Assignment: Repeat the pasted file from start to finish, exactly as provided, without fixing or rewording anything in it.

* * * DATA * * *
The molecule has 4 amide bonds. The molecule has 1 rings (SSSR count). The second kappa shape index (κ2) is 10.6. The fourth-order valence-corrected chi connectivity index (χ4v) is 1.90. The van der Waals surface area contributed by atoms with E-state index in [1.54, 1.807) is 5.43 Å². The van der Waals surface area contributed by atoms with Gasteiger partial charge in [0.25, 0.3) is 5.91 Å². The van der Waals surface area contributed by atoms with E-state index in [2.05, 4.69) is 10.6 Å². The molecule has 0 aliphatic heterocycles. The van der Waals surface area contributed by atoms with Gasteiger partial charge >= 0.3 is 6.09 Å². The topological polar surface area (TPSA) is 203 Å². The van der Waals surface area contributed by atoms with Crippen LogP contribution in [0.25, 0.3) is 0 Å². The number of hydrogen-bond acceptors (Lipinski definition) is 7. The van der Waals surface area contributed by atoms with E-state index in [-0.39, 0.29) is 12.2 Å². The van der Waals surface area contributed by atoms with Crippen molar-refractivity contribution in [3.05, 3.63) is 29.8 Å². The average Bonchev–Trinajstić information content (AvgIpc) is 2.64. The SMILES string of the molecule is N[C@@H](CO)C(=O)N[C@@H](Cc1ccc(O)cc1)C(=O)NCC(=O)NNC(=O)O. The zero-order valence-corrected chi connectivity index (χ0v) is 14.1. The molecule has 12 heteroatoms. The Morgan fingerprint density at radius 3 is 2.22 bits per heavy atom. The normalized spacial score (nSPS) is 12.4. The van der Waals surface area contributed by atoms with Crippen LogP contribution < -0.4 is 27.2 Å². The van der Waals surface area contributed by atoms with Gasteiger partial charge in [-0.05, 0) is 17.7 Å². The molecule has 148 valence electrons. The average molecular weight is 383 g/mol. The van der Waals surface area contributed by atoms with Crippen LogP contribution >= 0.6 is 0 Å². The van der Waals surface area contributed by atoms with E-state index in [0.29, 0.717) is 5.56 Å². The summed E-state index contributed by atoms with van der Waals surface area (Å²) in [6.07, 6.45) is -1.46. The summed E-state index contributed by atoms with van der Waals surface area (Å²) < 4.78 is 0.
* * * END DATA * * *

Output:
The molecule has 4 amide bonds. The molecule has 1 rings (SSSR count). The second kappa shape index (κ2) is 10.6. The fourth-order valence-corrected chi connectivity index (χ4v) is 1.90. The van der Waals surface area contributed by atoms with E-state index in [1.54, 1.807) is 5.43 Å². The van der Waals surface area contributed by atoms with Gasteiger partial charge in [0.25, 0.3) is 5.91 Å². The van der Waals surface area contributed by atoms with E-state index in [2.05, 4.69) is 10.6 Å². The molecule has 0 aliphatic heterocycles. The van der Waals surface area contributed by atoms with Gasteiger partial charge >= 0.3 is 6.09 Å². The topological polar surface area (TPSA) is 203 Å². The van der Waals surface area contributed by atoms with Crippen LogP contribution in [0.25, 0.3) is 0 Å². The number of hydrogen-bond acceptors (Lipinski definition) is 7. The van der Waals surface area contributed by atoms with E-state index in [-0.39, 0.29) is 12.2 Å². The van der Waals surface area contributed by atoms with Crippen molar-refractivity contribution in [3.05, 3.63) is 29.8 Å². The average Bonchev–Trinajstić information content (AvgIpc) is 2.64. The SMILES string of the molecule is N[C@@H](CO)C(=O)N[C@@H](Cc1ccc(O)cc1)C(=O)NCC(=O)NNC(=O)O. The zero-order valence-corrected chi connectivity index (χ0v) is 14.1. The molecule has 12 heteroatoms. The Morgan fingerprint density at radius 3 is 2.22 bits per heavy atom. The normalized spacial score (nSPS) is 12.4. The van der Waals surface area contributed by atoms with Crippen LogP contribution < -0.4 is 27.2 Å². The van der Waals surface area contributed by atoms with Gasteiger partial charge in [-0.05, 0) is 17.7 Å². The molecule has 148 valence electrons. The average molecular weight is 383 g/mol. The van der Waals surface area contributed by atoms with Crippen LogP contribution >= 0.6 is 0 Å². The van der Waals surface area contributed by atoms with E-state index in [0.29, 0.717) is 5.56 Å². The summed E-state index contributed by atoms with van der Waals surface area (Å²) in [6.07, 6.45) is -1.46. The summed E-state index contributed by atoms with van der Waals surface area (Å²) < 4.78 is 0.